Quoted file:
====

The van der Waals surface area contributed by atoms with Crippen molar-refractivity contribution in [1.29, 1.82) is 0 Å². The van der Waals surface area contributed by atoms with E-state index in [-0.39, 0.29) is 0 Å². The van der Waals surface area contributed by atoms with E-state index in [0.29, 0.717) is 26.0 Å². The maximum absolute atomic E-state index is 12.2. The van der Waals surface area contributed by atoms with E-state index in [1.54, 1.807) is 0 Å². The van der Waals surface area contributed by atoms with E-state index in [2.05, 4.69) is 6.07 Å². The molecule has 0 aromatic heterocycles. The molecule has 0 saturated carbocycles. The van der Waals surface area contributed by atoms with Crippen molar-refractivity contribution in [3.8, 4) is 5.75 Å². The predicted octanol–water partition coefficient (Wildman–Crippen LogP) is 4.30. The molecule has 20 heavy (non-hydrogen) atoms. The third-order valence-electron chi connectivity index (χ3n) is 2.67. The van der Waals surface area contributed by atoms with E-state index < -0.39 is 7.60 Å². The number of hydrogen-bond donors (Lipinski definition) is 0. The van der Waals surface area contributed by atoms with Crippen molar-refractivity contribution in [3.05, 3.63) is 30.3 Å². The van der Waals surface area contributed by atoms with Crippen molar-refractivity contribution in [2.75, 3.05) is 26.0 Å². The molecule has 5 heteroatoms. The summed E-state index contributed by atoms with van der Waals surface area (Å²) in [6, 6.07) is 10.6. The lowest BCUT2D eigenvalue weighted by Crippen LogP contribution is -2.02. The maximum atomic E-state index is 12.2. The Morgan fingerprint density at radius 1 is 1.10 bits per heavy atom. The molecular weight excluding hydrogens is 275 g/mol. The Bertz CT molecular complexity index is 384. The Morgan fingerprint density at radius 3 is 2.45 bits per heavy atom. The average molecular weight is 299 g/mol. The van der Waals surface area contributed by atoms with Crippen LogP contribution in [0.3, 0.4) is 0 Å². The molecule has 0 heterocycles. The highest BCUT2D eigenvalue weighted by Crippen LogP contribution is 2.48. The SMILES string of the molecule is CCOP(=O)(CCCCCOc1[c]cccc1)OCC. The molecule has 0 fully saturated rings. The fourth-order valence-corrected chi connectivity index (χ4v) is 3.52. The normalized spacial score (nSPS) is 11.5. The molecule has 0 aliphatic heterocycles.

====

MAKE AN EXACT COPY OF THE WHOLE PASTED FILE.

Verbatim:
The van der Waals surface area contributed by atoms with Crippen molar-refractivity contribution in [1.29, 1.82) is 0 Å². The van der Waals surface area contributed by atoms with E-state index in [-0.39, 0.29) is 0 Å². The van der Waals surface area contributed by atoms with E-state index in [0.29, 0.717) is 26.0 Å². The maximum absolute atomic E-state index is 12.2. The van der Waals surface area contributed by atoms with E-state index in [1.54, 1.807) is 0 Å². The van der Waals surface area contributed by atoms with E-state index in [2.05, 4.69) is 6.07 Å². The molecule has 0 aromatic heterocycles. The molecule has 0 saturated carbocycles. The van der Waals surface area contributed by atoms with Crippen molar-refractivity contribution in [3.8, 4) is 5.75 Å². The predicted octanol–water partition coefficient (Wildman–Crippen LogP) is 4.30. The molecule has 20 heavy (non-hydrogen) atoms. The third-order valence-electron chi connectivity index (χ3n) is 2.67. The van der Waals surface area contributed by atoms with E-state index < -0.39 is 7.60 Å². The number of hydrogen-bond donors (Lipinski definition) is 0. The van der Waals surface area contributed by atoms with Crippen molar-refractivity contribution in [3.05, 3.63) is 30.3 Å². The van der Waals surface area contributed by atoms with Crippen molar-refractivity contribution in [2.75, 3.05) is 26.0 Å². The molecule has 5 heteroatoms. The summed E-state index contributed by atoms with van der Waals surface area (Å²) in [6, 6.07) is 10.6. The lowest BCUT2D eigenvalue weighted by Crippen LogP contribution is -2.02. The maximum atomic E-state index is 12.2. The Morgan fingerprint density at radius 1 is 1.10 bits per heavy atom. The molecular weight excluding hydrogens is 275 g/mol. The Bertz CT molecular complexity index is 384. The Morgan fingerprint density at radius 3 is 2.45 bits per heavy atom. The average molecular weight is 299 g/mol. The van der Waals surface area contributed by atoms with Crippen LogP contribution in [0.3, 0.4) is 0 Å². The molecule has 0 heterocycles. The highest BCUT2D eigenvalue weighted by Crippen LogP contribution is 2.48. The SMILES string of the molecule is CCOP(=O)(CCCCCOc1[c]cccc1)OCC. The molecule has 0 fully saturated rings. The fourth-order valence-corrected chi connectivity index (χ4v) is 3.52. The normalized spacial score (nSPS) is 11.5. The molecule has 0 aliphatic heterocycles.